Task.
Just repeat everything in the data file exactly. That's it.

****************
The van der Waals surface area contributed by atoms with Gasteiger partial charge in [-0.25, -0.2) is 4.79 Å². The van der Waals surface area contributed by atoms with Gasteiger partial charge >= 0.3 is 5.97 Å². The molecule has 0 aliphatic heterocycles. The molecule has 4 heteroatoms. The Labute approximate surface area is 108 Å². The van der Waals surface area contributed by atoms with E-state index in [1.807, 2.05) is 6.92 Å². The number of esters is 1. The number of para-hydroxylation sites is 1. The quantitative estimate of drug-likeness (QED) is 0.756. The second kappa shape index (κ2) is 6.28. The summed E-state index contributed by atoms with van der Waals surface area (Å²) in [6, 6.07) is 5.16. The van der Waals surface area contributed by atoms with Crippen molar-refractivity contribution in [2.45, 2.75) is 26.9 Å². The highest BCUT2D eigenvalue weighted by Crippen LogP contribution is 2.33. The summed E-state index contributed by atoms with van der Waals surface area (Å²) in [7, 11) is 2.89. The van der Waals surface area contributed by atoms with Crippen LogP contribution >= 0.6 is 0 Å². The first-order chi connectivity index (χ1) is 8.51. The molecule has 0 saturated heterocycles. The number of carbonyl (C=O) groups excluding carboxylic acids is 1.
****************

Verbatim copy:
The van der Waals surface area contributed by atoms with Gasteiger partial charge in [-0.25, -0.2) is 4.79 Å². The van der Waals surface area contributed by atoms with Gasteiger partial charge >= 0.3 is 5.97 Å². The molecule has 0 aliphatic heterocycles. The molecule has 4 heteroatoms. The Labute approximate surface area is 108 Å². The van der Waals surface area contributed by atoms with E-state index in [1.807, 2.05) is 6.92 Å². The number of esters is 1. The number of para-hydroxylation sites is 1. The quantitative estimate of drug-likeness (QED) is 0.756. The second kappa shape index (κ2) is 6.28. The summed E-state index contributed by atoms with van der Waals surface area (Å²) in [6, 6.07) is 5.16. The van der Waals surface area contributed by atoms with Crippen molar-refractivity contribution in [2.45, 2.75) is 26.9 Å². The highest BCUT2D eigenvalue weighted by Crippen LogP contribution is 2.33. The summed E-state index contributed by atoms with van der Waals surface area (Å²) in [7, 11) is 2.89. The van der Waals surface area contributed by atoms with Crippen LogP contribution >= 0.6 is 0 Å². The first-order chi connectivity index (χ1) is 8.51. The molecule has 0 saturated heterocycles. The number of carbonyl (C=O) groups excluding carboxylic acids is 1.